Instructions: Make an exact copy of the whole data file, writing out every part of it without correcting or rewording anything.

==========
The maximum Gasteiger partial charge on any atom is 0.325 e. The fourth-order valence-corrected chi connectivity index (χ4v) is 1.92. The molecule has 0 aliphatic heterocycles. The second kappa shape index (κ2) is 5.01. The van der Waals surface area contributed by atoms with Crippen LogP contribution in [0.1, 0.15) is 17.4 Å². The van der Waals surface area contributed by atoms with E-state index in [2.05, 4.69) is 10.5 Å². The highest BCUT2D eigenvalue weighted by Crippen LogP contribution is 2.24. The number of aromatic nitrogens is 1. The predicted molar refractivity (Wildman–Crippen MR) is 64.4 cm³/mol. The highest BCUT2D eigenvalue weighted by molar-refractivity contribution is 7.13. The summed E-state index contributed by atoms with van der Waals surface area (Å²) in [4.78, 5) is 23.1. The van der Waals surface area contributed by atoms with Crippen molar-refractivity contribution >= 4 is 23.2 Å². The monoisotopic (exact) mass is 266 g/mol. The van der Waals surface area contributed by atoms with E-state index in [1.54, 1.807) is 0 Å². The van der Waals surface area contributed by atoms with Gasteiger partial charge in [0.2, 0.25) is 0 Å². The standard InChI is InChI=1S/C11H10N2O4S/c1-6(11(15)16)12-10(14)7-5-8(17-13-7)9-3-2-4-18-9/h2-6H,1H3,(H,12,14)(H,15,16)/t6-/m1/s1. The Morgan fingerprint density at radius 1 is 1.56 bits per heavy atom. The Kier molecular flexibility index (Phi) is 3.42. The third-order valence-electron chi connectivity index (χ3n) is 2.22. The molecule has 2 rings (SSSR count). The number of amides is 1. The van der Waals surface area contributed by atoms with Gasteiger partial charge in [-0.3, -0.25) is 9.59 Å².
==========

The maximum Gasteiger partial charge on any atom is 0.325 e. The fourth-order valence-corrected chi connectivity index (χ4v) is 1.92. The molecule has 0 aliphatic heterocycles. The second kappa shape index (κ2) is 5.01. The van der Waals surface area contributed by atoms with Crippen LogP contribution in [0.1, 0.15) is 17.4 Å². The van der Waals surface area contributed by atoms with E-state index in [2.05, 4.69) is 10.5 Å². The highest BCUT2D eigenvalue weighted by Crippen LogP contribution is 2.24. The number of aromatic nitrogens is 1. The predicted molar refractivity (Wildman–Crippen MR) is 64.4 cm³/mol. The highest BCUT2D eigenvalue weighted by molar-refractivity contribution is 7.13. The summed E-state index contributed by atoms with van der Waals surface area (Å²) in [4.78, 5) is 23.1. The van der Waals surface area contributed by atoms with Crippen molar-refractivity contribution >= 4 is 23.2 Å². The monoisotopic (exact) mass is 266 g/mol. The van der Waals surface area contributed by atoms with E-state index in [1.54, 1.807) is 0 Å². The van der Waals surface area contributed by atoms with Gasteiger partial charge in [0.2, 0.25) is 0 Å². The standard InChI is InChI=1S/C11H10N2O4S/c1-6(11(15)16)12-10(14)7-5-8(17-13-7)9-3-2-4-18-9/h2-6H,1H3,(H,12,14)(H,15,16)/t6-/m1/s1. The Morgan fingerprint density at radius 1 is 1.56 bits per heavy atom. The Kier molecular flexibility index (Phi) is 3.42. The third-order valence-electron chi connectivity index (χ3n) is 2.22. The molecule has 2 rings (SSSR count). The number of amides is 1. The van der Waals surface area contributed by atoms with Gasteiger partial charge in [-0.3, -0.25) is 9.59 Å².